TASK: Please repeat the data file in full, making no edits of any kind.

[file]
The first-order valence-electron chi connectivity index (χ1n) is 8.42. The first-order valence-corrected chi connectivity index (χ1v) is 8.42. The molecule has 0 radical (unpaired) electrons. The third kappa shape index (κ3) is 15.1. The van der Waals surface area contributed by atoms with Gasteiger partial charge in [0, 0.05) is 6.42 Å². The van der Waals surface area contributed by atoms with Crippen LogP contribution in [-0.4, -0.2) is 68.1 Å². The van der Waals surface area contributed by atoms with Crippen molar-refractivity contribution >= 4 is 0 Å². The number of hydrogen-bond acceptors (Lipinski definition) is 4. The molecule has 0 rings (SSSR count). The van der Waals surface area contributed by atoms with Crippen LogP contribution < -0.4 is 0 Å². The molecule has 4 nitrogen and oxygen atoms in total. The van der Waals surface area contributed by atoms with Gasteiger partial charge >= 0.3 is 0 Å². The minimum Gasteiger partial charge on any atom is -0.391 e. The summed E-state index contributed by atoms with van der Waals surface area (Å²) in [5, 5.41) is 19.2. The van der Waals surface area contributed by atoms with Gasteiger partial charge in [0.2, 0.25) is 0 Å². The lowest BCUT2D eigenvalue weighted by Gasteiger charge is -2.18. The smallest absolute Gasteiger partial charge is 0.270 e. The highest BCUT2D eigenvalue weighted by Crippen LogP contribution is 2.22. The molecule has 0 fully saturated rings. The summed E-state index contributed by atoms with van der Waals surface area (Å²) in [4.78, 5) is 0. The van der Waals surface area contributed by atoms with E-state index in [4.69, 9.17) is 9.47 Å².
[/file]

The first-order valence-electron chi connectivity index (χ1n) is 8.42. The first-order valence-corrected chi connectivity index (χ1v) is 8.42. The molecule has 0 radical (unpaired) electrons. The third kappa shape index (κ3) is 15.1. The van der Waals surface area contributed by atoms with Gasteiger partial charge in [0, 0.05) is 6.42 Å². The van der Waals surface area contributed by atoms with Crippen LogP contribution in [-0.4, -0.2) is 68.1 Å². The van der Waals surface area contributed by atoms with Crippen molar-refractivity contribution >= 4 is 0 Å². The number of hydrogen-bond acceptors (Lipinski definition) is 4. The molecule has 0 rings (SSSR count). The van der Waals surface area contributed by atoms with Crippen LogP contribution < -0.4 is 0 Å². The molecule has 4 nitrogen and oxygen atoms in total. The van der Waals surface area contributed by atoms with Gasteiger partial charge >= 0.3 is 0 Å². The minimum Gasteiger partial charge on any atom is -0.391 e. The summed E-state index contributed by atoms with van der Waals surface area (Å²) in [5, 5.41) is 19.2. The van der Waals surface area contributed by atoms with Gasteiger partial charge in [0.2, 0.25) is 0 Å². The lowest BCUT2D eigenvalue weighted by Gasteiger charge is -2.18. The smallest absolute Gasteiger partial charge is 0.270 e. The highest BCUT2D eigenvalue weighted by Crippen LogP contribution is 2.22. The molecule has 0 fully saturated rings. The summed E-state index contributed by atoms with van der Waals surface area (Å²) in [4.78, 5) is 0. The van der Waals surface area contributed by atoms with E-state index in [4.69, 9.17) is 9.47 Å².